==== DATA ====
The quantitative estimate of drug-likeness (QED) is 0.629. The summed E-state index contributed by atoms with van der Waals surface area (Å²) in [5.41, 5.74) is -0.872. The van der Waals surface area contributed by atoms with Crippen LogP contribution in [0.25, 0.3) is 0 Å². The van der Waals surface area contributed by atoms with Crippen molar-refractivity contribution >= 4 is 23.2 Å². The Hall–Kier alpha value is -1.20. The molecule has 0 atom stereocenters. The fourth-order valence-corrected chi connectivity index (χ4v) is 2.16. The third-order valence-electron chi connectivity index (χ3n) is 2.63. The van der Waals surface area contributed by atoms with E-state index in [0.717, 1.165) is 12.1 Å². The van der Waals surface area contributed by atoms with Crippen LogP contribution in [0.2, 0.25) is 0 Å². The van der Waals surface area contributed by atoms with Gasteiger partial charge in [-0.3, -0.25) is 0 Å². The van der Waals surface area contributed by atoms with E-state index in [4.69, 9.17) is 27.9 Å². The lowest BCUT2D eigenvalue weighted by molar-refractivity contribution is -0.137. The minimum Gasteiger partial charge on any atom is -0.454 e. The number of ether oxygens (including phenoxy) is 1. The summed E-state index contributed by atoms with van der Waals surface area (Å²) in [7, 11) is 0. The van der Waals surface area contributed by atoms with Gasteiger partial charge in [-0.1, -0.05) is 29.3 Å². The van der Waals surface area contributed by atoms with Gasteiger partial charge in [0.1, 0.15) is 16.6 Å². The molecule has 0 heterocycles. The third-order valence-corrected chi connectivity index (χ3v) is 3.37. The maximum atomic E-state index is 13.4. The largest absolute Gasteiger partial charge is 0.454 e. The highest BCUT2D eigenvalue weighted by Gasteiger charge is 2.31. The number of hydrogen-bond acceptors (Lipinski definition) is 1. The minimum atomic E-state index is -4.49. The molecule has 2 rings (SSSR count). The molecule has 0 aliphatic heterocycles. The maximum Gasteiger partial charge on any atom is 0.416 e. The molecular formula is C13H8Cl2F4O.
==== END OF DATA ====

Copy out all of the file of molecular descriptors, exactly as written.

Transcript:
The quantitative estimate of drug-likeness (QED) is 0.629. The summed E-state index contributed by atoms with van der Waals surface area (Å²) in [5.41, 5.74) is -0.872. The van der Waals surface area contributed by atoms with Crippen LogP contribution in [0.25, 0.3) is 0 Å². The van der Waals surface area contributed by atoms with Crippen molar-refractivity contribution >= 4 is 23.2 Å². The Hall–Kier alpha value is -1.20. The molecule has 0 atom stereocenters. The fourth-order valence-corrected chi connectivity index (χ4v) is 2.16. The third-order valence-electron chi connectivity index (χ3n) is 2.63. The van der Waals surface area contributed by atoms with E-state index in [0.717, 1.165) is 12.1 Å². The van der Waals surface area contributed by atoms with Crippen LogP contribution in [0.2, 0.25) is 0 Å². The van der Waals surface area contributed by atoms with Gasteiger partial charge in [-0.3, -0.25) is 0 Å². The van der Waals surface area contributed by atoms with E-state index in [4.69, 9.17) is 27.9 Å². The lowest BCUT2D eigenvalue weighted by molar-refractivity contribution is -0.137. The minimum Gasteiger partial charge on any atom is -0.454 e. The number of ether oxygens (including phenoxy) is 1. The summed E-state index contributed by atoms with van der Waals surface area (Å²) in [7, 11) is 0. The van der Waals surface area contributed by atoms with Gasteiger partial charge in [-0.1, -0.05) is 29.3 Å². The van der Waals surface area contributed by atoms with Gasteiger partial charge in [0.1, 0.15) is 16.6 Å². The molecule has 0 heterocycles. The third-order valence-corrected chi connectivity index (χ3v) is 3.37. The maximum atomic E-state index is 13.4. The largest absolute Gasteiger partial charge is 0.454 e. The highest BCUT2D eigenvalue weighted by Gasteiger charge is 2.31. The number of hydrogen-bond acceptors (Lipinski definition) is 1. The minimum atomic E-state index is -4.49. The molecule has 2 rings (SSSR count). The molecule has 0 aliphatic heterocycles. The maximum Gasteiger partial charge on any atom is 0.416 e. The molecular formula is C13H8Cl2F4O.